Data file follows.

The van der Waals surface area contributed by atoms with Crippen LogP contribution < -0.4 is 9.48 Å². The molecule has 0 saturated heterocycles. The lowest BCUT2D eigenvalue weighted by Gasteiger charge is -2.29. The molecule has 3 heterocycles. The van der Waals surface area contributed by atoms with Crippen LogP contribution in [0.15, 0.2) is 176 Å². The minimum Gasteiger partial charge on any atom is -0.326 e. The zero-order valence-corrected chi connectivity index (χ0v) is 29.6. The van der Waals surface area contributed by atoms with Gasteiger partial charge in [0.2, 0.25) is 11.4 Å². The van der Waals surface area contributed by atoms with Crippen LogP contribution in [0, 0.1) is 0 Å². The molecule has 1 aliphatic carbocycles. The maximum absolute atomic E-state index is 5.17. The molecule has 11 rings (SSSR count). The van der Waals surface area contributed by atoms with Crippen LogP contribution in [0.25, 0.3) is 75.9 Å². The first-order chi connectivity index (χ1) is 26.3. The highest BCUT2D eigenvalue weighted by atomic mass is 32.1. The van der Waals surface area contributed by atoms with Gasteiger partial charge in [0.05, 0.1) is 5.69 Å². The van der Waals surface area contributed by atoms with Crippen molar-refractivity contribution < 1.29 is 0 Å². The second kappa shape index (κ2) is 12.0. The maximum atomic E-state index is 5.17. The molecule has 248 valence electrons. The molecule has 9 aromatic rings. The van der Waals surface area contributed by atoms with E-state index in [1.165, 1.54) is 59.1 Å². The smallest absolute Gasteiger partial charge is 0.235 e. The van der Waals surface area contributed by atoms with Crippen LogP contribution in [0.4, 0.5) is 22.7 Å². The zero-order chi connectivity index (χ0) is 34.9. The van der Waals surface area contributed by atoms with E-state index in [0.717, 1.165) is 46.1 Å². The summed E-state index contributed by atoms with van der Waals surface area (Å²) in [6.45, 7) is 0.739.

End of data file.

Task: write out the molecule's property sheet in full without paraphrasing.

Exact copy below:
The van der Waals surface area contributed by atoms with Crippen LogP contribution < -0.4 is 9.48 Å². The molecule has 0 saturated heterocycles. The lowest BCUT2D eigenvalue weighted by Gasteiger charge is -2.29. The molecule has 3 heterocycles. The van der Waals surface area contributed by atoms with Crippen LogP contribution in [0.15, 0.2) is 176 Å². The minimum Gasteiger partial charge on any atom is -0.326 e. The zero-order valence-corrected chi connectivity index (χ0v) is 29.6. The van der Waals surface area contributed by atoms with Gasteiger partial charge in [0.2, 0.25) is 11.4 Å². The van der Waals surface area contributed by atoms with Crippen LogP contribution in [0, 0.1) is 0 Å². The molecule has 1 aliphatic carbocycles. The maximum absolute atomic E-state index is 5.17. The molecule has 11 rings (SSSR count). The van der Waals surface area contributed by atoms with Crippen LogP contribution in [0.25, 0.3) is 75.9 Å². The first-order chi connectivity index (χ1) is 26.3. The highest BCUT2D eigenvalue weighted by atomic mass is 32.1. The van der Waals surface area contributed by atoms with Gasteiger partial charge in [0.05, 0.1) is 5.69 Å². The van der Waals surface area contributed by atoms with Crippen molar-refractivity contribution < 1.29 is 0 Å². The second kappa shape index (κ2) is 12.0. The maximum atomic E-state index is 5.17. The molecule has 248 valence electrons. The molecule has 9 aromatic rings. The van der Waals surface area contributed by atoms with E-state index in [1.165, 1.54) is 59.1 Å². The smallest absolute Gasteiger partial charge is 0.235 e. The van der Waals surface area contributed by atoms with Crippen LogP contribution in [0.4, 0.5) is 22.7 Å². The zero-order chi connectivity index (χ0) is 34.9. The van der Waals surface area contributed by atoms with E-state index in [0.717, 1.165) is 46.1 Å². The summed E-state index contributed by atoms with van der Waals surface area (Å²) in [6.45, 7) is 0.739.